depositing a biocompatible shrouding resin making it possible to encapsulate said sensor; and
removing the expandable tubular structure from said mandrel.
Description
CROSS-REFERENCE TO RELATED APPLICATIONS

This application is a National Stage of International patent application PCT/EP2009/055103, filed on Apr. 28, 2009, which claims priority to foreign French patent application No. FR 08 02419, filed on Apr. 30, 2008, the disclosures of which are incorporated by reference in their entirety.

FIELD OF THE INVENTION

The invention pertains to a novel type of device based on sensors, wireless and without any battery, allowing notably the measurement of arterial pressure and blood temperature, said sensor being implantable directly in a biological medium.

It concerns more precisely a passive sensor remotely interrogatable via a coupled antenna and advantageously usable in any type of organic medium exhibiting a dielectric permittivity appreciably greater than that in vacuo. Typically relevant are biological media for which it is particularly beneficial to have sensors allowing arterial pressure type pressure measurements.

BACKGROUND OF THE INVENTION

Generally, the high dielectric permittivity of biological media makes it possible to design passive sensors, notably surface wave sensors, operating at reduced electromagnetic wavelengths and thereby permitting likewise reduced antenna dimensions.

Solutions have already been proposed, notably described in the patent application BF Goodrich WO 00/56210, in which a passive surface acoustic wave (commonly dubbed “SAW”) pressure sensor attached to a stent makes it possible in particular to measure blood pressure in animals or humans.

In the case considered, the mode of interrogation between the transmitter/receiver situated outside the living being and the implanted sensor is performed by inductive coupling. This mode of interrogation commonly used within the realm of sensors on passive silicon uses frequencies of possibly as high as the 13.56 MHz ISM band. Beyond these frequencies the losses: magnetic losses, eddy current losses (which increase with the square of the frequency), Joule effect losses become very significant and limit the interrogation distances to values which are no longer of interest in relation to the applications concerned.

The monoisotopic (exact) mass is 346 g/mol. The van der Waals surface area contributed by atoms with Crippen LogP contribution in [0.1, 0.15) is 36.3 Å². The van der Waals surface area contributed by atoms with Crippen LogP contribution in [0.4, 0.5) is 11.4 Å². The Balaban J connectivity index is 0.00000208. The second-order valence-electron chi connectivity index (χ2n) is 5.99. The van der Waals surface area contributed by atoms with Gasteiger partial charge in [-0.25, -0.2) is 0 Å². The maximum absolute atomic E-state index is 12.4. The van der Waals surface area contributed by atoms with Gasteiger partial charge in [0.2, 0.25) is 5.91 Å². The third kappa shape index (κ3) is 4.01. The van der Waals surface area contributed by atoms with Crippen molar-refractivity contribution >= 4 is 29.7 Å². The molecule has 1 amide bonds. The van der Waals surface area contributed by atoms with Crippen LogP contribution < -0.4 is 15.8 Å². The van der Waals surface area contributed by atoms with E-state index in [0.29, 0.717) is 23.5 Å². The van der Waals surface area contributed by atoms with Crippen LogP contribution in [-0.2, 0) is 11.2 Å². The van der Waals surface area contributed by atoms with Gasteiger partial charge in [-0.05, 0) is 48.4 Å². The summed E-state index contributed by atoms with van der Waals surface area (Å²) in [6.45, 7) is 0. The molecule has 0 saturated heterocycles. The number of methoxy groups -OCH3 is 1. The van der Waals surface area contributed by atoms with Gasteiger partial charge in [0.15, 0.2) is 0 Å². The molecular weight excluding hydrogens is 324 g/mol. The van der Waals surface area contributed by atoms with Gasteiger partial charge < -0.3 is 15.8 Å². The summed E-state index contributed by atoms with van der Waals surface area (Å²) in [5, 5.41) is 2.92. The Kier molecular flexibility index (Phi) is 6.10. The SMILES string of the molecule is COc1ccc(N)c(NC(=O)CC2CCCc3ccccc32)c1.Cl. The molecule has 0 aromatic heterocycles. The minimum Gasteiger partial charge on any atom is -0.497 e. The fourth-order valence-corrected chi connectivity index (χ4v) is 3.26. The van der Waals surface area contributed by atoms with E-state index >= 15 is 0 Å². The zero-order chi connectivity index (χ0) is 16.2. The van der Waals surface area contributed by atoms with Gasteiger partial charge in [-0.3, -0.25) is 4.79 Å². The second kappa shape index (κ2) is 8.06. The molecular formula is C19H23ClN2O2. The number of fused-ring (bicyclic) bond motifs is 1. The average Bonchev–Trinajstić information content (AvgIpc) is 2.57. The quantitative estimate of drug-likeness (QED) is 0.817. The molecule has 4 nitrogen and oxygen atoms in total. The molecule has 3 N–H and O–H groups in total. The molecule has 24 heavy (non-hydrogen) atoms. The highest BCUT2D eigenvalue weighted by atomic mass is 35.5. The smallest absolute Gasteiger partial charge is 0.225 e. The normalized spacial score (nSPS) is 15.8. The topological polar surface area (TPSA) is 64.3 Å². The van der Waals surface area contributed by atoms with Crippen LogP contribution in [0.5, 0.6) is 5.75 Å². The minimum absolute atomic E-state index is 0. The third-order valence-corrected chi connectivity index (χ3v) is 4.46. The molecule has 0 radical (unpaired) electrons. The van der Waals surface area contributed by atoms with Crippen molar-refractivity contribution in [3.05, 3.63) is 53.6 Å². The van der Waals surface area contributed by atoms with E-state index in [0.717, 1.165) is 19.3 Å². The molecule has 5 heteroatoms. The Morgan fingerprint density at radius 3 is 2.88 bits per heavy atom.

It is however not possible to use the ISM band at 13.56 MHz to interrogate this type of device. Indeed, the size of an SAW resonator at this frequency ought to be of the order of 50 mm by 10 mm, thus ruling out implantation in the artery of a human being in particular.

SUMMARY OF THE INVENTION

In order to satisfy the compromise between sensor size (possibility of implantation) and interrogation distance, the present patent application proposes a device for measuring pressure and/or temperature using an alternative interrogation procedure based on the electromagnetic radiation of an antenna operating at frequencies above the ISM band at 13.56 MHz. By way of example this may be a system operating in the ISM band at 434 MHz. Under these conditions the size of a resonator may typically be of the order of 2.5 mm by 0.5 mm, thus making in-vivo implantation of such a device entirely possible.

In this context, the present invention proposes a novel type of implantable device comprising an SAW-based passive sensor capable of being introduced notably into an artery and thus able to provide indications regarding arterial pressure and/or blood temperature.

More precisely the subject of the present invention is a remotely interrogatable pressure and/or temperature measuring device comprising at least:

    • an acoustic wave sensor comprising at least one resonator coupled to a first antenna element,
    • an interrogation system comprising a second antenna element for transmission and reception,